Tax reform project runs into difficulty

A leaked report has disclosed that a project to support far-reaching reforms of the tax system have ‘critical’ weaknesses that need ‘immediate attention’.

The project known as Real Time Information, has been given an 'amber' rating by Whitehall troubleshooters, who warn of possible further downgrades.

The project which has been designed to support Work and Pensions Secretary Iain Duncan Smith’s Universal Credit benefits reform, is supposed to give HM Revenue and Customs monthly financial readings. Currently, the tax authorities get the information only at the end of every financial year.

It will allow welfare claimants who work to keep more of their benefit payments, adjusting payments as earnings change.  A pilot project is to begin this month, with several companies expected to start supplying tax authorities with salary data every time they pay their staff.

Work on the project was recently reviewed by the Major Projects Authority, a team of Whitehall experts and a leaked document has uncovered that the team’s Project Assurance Review identified potentially serious problems.

Using a dashboard system of red/amber/green, the reviewers rated the project “amber”, for a significant risk of failure.  The amber reading “highlighted two critical recommendations which required immediate attention”.  Firstly, “the programme director role should be confirmed as a full-time appointment with immediate effect”. Tax authorities were also told that outstanding contracts should be “settled without further delay”. The projects authority is to review the project again “to reassess delivery confidence”.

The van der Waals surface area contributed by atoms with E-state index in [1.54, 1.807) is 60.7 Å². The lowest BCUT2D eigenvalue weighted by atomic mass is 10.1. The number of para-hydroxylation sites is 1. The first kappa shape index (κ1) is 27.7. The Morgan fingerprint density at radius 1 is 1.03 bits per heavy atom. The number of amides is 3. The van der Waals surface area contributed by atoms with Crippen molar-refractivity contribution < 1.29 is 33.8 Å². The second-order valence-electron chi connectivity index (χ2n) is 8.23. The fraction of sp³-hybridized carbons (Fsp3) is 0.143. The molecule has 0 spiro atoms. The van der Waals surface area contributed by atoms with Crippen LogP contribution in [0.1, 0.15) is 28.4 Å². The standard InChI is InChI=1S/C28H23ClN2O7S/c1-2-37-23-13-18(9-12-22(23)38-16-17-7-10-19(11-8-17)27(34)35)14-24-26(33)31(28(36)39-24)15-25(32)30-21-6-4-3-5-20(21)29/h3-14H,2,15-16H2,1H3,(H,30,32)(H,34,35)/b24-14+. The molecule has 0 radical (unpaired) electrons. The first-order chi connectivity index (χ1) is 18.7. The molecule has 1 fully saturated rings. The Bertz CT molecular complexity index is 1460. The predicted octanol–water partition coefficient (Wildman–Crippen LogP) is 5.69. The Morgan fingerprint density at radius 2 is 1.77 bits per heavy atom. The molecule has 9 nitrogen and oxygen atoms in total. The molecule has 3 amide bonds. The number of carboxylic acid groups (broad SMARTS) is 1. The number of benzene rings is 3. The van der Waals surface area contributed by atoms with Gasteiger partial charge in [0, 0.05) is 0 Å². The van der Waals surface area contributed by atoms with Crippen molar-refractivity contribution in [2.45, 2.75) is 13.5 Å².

If progress has not been made, the amber assessment “is likely to be significantly lowered”. The dashboard also showed that tax authority managers have identified a problem with data analysis.

The report could hamper reforms proposed by Mr Duncan Smith, the Work and Pensions Secretary. Ministers insist that the Universal Credit system can start next year.

Although a tax authority spokesman said that preparations for the pilot were ‘going well’, Stephen Barclay, a Conservative member of the Commons public accounts committee, said that the warnings should be taken seriously and that the projects authority must now “drive through the changes that need to be made.”

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